†† Senior Associate, Khaitan & Co.

††† Associate, Khaitan & Co.

[1] 2005 SCC OnLine Ker 658 : (2006) 2 KLJ  135.

[2] (2008) 5 SCC 756 : 2008 LLR 980.

[3] 2015 SCC OnLine P&H 20497 : 2015 LLR 269.

[4] 2016 SCC Online Pat 2402.

[5] 1974 SCC OnLine Del 224 : 1975 Lab IC 954.

[6] 1981 SCC OnLine Del  220 : 1982 Lab IC 1787.

[7] (1990) 1 SCC 68 : 1990 LLR 64.

[8] 2015 SCC OnLine P&H 20678 : 2015 LLR 726.

[9] 2011 SCC OnLine Del 4010 : 2012 LLR 22.

[10] 2011 SCC OnLine Mad 1350 :2015 LLR 635.

[11] 2015 SCC OnLine P&H 20665 : 2015 LLR 1023.

[12] 2012 SCC OnLine P&H 22038 : 2013 LLR 243.

[13] 1974 SCC OnLine Ker 120 : 1975 KLT 426.

[14] (2020) 17 SCC 643.

[15] (2020) 17 SCC 643.

[16] (2020) 17 SCC 643.

[17] (2020) 17 SCC 643.

[18] (2020) 17 SCC 643.

[19] (1991) 3 SCC 119 : AIR 1991 SC 1381.

[20] (1999) 6 SCC 38 : (2000) 84 FLR 155.


Views expressed in this article are strictly personal and do not constitute legal/professional advice of Khaitan & Co. For any further queries or follow up, please contact us at editors@khaitanco.com.

Income Tax Appellate Tribunal
Case BriefsTribunals/Commissions/Regulatory Bodies

Income Tax Appellate Tribunal (ITAT), New Delhi: The Coram of Pradip Kumar Kedia (Accountant Member) and Narender Kumar Choudhry (Judicial Member) allowed an appeal which was filed at the instance of the assessee against the order of the Commissioner of Income Tax (Appeals) -XXXVI, New Delhi passed by the Assessing Officer under Section 143(3) of the Income Tax Act, 1961 concerning AY 2013-14. The instant appeal challenged the disallowance of Rs 45,60,061 on account of delayed payment of employee’s contribution towards EPF and ESIC.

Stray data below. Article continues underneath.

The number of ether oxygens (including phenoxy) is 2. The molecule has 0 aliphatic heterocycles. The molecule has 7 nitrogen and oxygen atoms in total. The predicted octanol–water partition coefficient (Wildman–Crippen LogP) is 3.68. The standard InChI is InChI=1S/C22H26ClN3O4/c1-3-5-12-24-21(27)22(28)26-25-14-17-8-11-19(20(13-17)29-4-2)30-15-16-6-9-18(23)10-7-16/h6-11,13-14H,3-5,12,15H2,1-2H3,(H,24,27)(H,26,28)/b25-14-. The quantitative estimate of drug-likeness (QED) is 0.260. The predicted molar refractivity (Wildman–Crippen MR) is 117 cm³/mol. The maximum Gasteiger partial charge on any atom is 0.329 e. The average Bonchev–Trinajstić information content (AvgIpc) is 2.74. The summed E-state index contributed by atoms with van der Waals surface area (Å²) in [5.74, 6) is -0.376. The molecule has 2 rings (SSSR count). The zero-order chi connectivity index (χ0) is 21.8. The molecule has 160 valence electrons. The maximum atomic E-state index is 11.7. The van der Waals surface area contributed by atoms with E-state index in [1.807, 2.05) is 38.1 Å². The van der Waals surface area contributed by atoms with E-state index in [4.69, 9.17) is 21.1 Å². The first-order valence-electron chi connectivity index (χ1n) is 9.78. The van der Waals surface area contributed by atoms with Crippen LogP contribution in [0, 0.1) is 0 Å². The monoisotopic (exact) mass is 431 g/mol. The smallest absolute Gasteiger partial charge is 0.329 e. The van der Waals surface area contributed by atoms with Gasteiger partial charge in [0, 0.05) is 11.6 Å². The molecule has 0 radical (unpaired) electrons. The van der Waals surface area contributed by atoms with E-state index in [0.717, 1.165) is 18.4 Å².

The Tribunal on perusal of records observed that the Assessing Officer has made the impugned addition on the ground that the assessee has deposited employee’s contribution towards Provident Fund and ESI amounting to Rs 45,60,061/ – after due date as prescribed under the relevant Act/ Rules in breach of Explanation 5 to Section 43B of the Act. The Assessing Officer accordingly resorted to the additions under Section 36(1)(va) read with Section 2(24) (x) of the Act. Case of the assessee before lower authorities was that it had deposited the employee’s contribution in EPF and ESIC before the due date of filing of return of income stipulated under Section 139(1) of the Act.